As a follow-up to: The Atlantic’s Endorsement of Clinton, I thought I’d share the article that drew me to The Atlantic’s website in the first place about the remarkable rise of Seth Meyers to become the foremost progressive comic satirizing this year’s presidential election.
I’ve not been a huge fan of Meyers until now, he’s certainly a good performer but I’ve not been an avid SNL watcher for a long time so I missed most of his heydey. But this year he has really done an incredibly job mocking Trump in his own unique style.
The Atlantic: Why Seth Meyers Can’t Get Enough of Trump — The Late Night host discusses the pleasures of satirizing the presumptive GOP nominee and the rise of topical humor on his show.
The Atlantic: Against Donald Trump — For the third time since The Atlantic’s founding, the editors endorse a candidate for president. The case for Hillary Clinton.
The Atlantic is a progressive magazine/website, however the editorial board have only ever endorsed two candidates for US President since its founding in 1857: one Republican and one Democrat.
Founded explicitly as an abolitionist magazine in Boston, it’s probably not surprising that they endorsed Lincoln in the 1860 election. A decade before my birth they would also endorse LBJ in his contest against Barry Goldwater. Goldwater for the uninitiated-non-Americans was an arch-conservative and United States Senator who had a deeply troubling platform and record on civil rights for black Americans, so far as to gain the support of the Ku Klux Klan.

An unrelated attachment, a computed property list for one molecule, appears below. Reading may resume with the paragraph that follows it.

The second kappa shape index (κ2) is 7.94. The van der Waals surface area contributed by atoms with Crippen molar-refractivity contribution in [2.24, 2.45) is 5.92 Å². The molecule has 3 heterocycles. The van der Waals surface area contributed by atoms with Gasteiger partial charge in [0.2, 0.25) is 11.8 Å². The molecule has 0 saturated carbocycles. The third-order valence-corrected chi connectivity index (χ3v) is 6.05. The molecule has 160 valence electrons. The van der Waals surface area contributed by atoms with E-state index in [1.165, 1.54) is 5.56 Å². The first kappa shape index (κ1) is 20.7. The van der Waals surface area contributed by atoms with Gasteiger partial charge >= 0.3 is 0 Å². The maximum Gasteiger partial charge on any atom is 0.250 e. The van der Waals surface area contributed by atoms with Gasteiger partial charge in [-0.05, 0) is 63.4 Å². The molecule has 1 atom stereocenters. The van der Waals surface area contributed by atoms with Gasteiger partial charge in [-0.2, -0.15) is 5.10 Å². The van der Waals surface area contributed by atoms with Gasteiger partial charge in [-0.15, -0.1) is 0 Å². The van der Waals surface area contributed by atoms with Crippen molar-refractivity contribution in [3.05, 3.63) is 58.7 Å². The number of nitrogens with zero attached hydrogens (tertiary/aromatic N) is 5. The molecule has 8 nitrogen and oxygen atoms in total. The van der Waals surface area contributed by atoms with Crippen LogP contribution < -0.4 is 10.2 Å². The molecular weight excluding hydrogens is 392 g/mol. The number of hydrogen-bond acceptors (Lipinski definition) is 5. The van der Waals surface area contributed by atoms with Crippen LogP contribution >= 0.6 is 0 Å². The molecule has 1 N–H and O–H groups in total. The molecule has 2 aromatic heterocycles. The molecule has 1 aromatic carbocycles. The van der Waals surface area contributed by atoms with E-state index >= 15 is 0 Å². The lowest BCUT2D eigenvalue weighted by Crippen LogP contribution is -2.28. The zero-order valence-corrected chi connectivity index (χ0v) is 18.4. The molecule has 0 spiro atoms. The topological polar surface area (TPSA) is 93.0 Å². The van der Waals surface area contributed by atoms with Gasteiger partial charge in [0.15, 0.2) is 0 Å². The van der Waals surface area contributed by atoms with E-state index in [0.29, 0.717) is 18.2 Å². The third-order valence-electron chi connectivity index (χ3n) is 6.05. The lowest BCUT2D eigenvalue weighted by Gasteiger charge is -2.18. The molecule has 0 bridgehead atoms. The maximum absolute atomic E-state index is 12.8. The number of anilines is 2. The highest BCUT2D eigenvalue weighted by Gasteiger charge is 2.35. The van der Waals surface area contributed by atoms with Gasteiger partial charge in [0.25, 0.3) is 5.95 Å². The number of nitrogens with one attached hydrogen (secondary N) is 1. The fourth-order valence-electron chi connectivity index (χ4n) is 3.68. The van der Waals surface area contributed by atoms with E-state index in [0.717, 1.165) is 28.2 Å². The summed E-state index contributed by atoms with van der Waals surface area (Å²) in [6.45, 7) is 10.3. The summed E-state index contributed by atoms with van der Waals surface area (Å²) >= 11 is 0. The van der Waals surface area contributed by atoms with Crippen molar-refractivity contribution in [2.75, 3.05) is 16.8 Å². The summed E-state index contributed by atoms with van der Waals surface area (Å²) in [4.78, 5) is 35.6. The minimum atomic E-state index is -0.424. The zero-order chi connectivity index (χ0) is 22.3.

But I won’t steal their thunder, it’s a damning indictment of Trump and it places him in the correct historical context. This is something the media has struggled and failed to accomplish until now.
Clinton is an immensely qualified candidate and would likely be a very effective president, she is also deeply troubling in her own ways and for me at least I find that she has a complex relationship with candour.
Hillary Rodham Clinton has more than earned, through her service to the country as first lady, as a senator from New York, and as secretary of state, the right to be taken seriously as a White House contender. She has flaws (some legitimately troubling, some exaggerated by her opponents), but she is among the most prepared candidates ever to seek the presidency.
Donald J. Trump is catastrophically unqualified regardless of what you might think of his profound moral failings, his countless social views which have no place in the 21st century, or personal financial success.